"The Name of God is my inheritance."
Purpose: To go past the inheritance you gave yourself and so experience the Name that God gave as your true inheritance. This experience will intensify your motivation and strengthen your commitment. You cannot fail today.
Morning/Evening Quiet Time: 5 minutes - at least; 10 - better; 15 even better; 30 or more - best
Let your mind accept the Name God gave you. This is the answer to the pitiful inheritance you made for yourself. Use only this one Name in your practicing. If other names enter your mind, respond with this Name.
Remarks: You need this interval in which you leave the dark prison house of the world and go into the sunlight. Here you understand the name which God gave you, the one Identity that all things share. And then step back into darkness, to proclaim its unreality using names that have meaning in the world of darkness.
Hourly Remembrance: as the hour strikes more than 1 minute (reduce if circumstances do not permit)
(Suggestion) Do a short version of morning/evening exercise.
Frequent Reminder: (Suggestion) Realize that the different names you have given things obscure their oneness. Practice applying the one Name to everything, and see all foolish separations disappear.
Response To Temptation: (Suggestion) When tempted to think someone's name defines them as a separate identity, silently apply God's Name to them.
There is a lot we could think about in this lesson. The way names, which are symbols, are based on separation and distancing of things. The way that perception is built up by these names and distinctions. How all of this is forced to view wholeness as an enemy. The way that the learning of the world consists primarily in learning all these names and ways of classifying things.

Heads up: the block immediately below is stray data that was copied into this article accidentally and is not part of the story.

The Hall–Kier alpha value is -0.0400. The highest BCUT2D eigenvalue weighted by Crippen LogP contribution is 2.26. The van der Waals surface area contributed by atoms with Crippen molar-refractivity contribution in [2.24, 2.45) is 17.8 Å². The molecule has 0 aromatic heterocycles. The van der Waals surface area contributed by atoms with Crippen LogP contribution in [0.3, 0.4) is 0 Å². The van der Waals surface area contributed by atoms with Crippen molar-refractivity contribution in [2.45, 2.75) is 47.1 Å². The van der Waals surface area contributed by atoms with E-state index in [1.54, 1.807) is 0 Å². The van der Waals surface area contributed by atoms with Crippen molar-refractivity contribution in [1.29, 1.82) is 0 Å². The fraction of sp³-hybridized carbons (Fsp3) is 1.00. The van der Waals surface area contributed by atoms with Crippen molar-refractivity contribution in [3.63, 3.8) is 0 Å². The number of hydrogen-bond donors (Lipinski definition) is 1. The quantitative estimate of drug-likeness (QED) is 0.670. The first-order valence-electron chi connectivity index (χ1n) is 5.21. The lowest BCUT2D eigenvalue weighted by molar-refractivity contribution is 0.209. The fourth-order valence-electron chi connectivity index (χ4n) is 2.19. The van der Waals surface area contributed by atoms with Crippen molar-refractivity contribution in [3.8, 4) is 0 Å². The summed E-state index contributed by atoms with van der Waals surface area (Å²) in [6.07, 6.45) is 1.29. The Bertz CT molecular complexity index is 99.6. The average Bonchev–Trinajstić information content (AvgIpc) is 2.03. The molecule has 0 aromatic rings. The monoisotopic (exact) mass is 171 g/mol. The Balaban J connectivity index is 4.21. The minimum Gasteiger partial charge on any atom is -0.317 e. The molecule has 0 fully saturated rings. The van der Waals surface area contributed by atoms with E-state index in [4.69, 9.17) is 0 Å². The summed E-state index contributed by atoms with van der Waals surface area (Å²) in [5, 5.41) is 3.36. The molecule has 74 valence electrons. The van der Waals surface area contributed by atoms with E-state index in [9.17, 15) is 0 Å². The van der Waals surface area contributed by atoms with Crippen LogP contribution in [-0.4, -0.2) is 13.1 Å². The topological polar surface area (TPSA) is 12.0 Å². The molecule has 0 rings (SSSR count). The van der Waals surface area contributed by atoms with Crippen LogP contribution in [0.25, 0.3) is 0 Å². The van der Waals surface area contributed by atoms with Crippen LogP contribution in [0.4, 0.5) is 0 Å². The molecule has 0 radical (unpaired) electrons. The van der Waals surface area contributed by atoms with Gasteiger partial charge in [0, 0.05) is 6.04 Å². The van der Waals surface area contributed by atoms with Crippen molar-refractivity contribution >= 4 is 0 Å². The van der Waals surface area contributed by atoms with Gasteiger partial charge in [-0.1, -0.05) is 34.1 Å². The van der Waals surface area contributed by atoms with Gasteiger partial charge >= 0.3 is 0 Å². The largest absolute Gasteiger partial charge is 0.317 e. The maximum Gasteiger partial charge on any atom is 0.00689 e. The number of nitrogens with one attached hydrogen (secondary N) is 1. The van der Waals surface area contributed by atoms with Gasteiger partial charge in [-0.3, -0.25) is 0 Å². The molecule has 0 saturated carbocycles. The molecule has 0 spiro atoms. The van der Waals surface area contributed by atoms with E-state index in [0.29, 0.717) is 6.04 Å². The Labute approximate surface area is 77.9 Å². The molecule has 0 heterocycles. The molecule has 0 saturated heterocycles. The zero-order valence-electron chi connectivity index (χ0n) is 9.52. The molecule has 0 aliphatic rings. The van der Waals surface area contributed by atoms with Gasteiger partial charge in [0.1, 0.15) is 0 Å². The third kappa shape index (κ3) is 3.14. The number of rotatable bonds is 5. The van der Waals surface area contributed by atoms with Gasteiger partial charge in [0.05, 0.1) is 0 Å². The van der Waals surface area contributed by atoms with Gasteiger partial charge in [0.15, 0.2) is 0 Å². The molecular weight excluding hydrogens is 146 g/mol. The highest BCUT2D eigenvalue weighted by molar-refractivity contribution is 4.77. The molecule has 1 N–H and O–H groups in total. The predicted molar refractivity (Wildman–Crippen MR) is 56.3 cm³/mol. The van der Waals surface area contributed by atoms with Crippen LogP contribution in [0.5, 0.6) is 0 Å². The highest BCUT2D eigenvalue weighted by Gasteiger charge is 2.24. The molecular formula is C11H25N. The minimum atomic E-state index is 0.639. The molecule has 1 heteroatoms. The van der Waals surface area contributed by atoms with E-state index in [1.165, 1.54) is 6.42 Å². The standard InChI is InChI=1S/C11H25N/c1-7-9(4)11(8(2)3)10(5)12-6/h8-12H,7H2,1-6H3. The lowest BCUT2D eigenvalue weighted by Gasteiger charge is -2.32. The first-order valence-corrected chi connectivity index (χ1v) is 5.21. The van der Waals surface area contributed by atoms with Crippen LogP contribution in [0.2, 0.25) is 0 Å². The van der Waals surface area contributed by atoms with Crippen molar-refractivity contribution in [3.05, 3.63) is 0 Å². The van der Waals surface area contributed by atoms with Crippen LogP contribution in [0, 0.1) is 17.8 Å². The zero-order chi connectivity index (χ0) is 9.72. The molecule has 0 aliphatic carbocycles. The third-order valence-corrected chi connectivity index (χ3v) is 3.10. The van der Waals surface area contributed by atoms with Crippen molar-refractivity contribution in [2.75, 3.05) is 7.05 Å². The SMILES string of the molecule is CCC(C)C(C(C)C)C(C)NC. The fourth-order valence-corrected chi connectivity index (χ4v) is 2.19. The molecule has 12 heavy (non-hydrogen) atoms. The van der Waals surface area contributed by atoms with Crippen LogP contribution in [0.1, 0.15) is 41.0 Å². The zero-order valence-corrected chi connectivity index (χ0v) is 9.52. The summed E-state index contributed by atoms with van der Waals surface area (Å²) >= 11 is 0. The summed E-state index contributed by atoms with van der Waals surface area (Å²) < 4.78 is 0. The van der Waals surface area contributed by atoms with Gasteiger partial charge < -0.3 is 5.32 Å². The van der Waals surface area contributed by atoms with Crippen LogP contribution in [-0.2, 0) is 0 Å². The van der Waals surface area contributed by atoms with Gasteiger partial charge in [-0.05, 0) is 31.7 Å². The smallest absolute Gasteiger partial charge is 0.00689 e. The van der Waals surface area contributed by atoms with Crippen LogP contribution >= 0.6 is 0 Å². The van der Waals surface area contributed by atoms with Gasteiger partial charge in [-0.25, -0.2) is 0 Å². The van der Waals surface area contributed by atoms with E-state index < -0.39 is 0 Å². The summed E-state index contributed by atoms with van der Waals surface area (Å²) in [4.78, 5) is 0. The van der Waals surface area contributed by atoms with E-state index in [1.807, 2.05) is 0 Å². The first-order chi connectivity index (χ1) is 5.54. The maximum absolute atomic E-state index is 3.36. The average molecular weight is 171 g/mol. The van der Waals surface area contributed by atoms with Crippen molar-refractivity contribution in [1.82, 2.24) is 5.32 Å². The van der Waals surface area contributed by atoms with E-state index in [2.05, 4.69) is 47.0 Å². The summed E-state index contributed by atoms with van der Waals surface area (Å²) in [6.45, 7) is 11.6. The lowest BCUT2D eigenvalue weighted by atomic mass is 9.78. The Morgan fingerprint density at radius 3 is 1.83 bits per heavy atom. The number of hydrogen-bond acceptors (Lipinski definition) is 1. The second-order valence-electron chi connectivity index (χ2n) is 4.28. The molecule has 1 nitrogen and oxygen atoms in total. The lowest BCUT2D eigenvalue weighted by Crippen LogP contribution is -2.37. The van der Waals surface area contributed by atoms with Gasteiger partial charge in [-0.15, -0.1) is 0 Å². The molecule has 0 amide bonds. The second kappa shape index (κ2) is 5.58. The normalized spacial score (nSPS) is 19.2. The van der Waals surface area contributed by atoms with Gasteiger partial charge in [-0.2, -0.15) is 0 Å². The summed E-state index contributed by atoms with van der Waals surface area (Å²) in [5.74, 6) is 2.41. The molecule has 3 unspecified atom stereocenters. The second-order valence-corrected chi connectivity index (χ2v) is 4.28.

All of this is in contrast to the reality that is represented by the Name of God. The Name of God stands for wholeness, oneness, "the one Identity Which all things share" (10:2). Our perception has taught us an illusion, based on thousands of names for discreet parts we see as separate things; reality, however, is Wholeness, undifferentiated, unseparated. The picture of parts we have manufactured hides the reality of the Wholeness from us.
So, then, are we to attempt to completely set aside our perception of parts with separate names, and to live, somehow, seeing only the Oneness? Is it somehow "wrong" for us to use the names and symbols of the world, to act as though Marilyn is different from Bob? Are we to treat a bluebird like our own baby? No. The lesson affirms the absolute truth, but it does not insist we attempt to make this world fit into that picture.
First, it says quite clearly that learning all the little names and symbols of separation "is a phase of learning everyone who comes must go through" (7:2). As some teachers of transpersonal psychology (the branch of psychology that teaches that ultimate wholeness transcends individual ego development) have said, you cannot transcend the ego until you have developed a healthy ego. Ego development seems to be a necessary step in our overall growth. Children have to become healthy, adult egos before they can successfully go beyond the ego. If an adult is still wrestling with problems of personality development that, in "normal" growth, should have been handled in childhood or adolescence, those problems probably need to be addressed, on their own level, before the person seeks to transcend their ego entirely.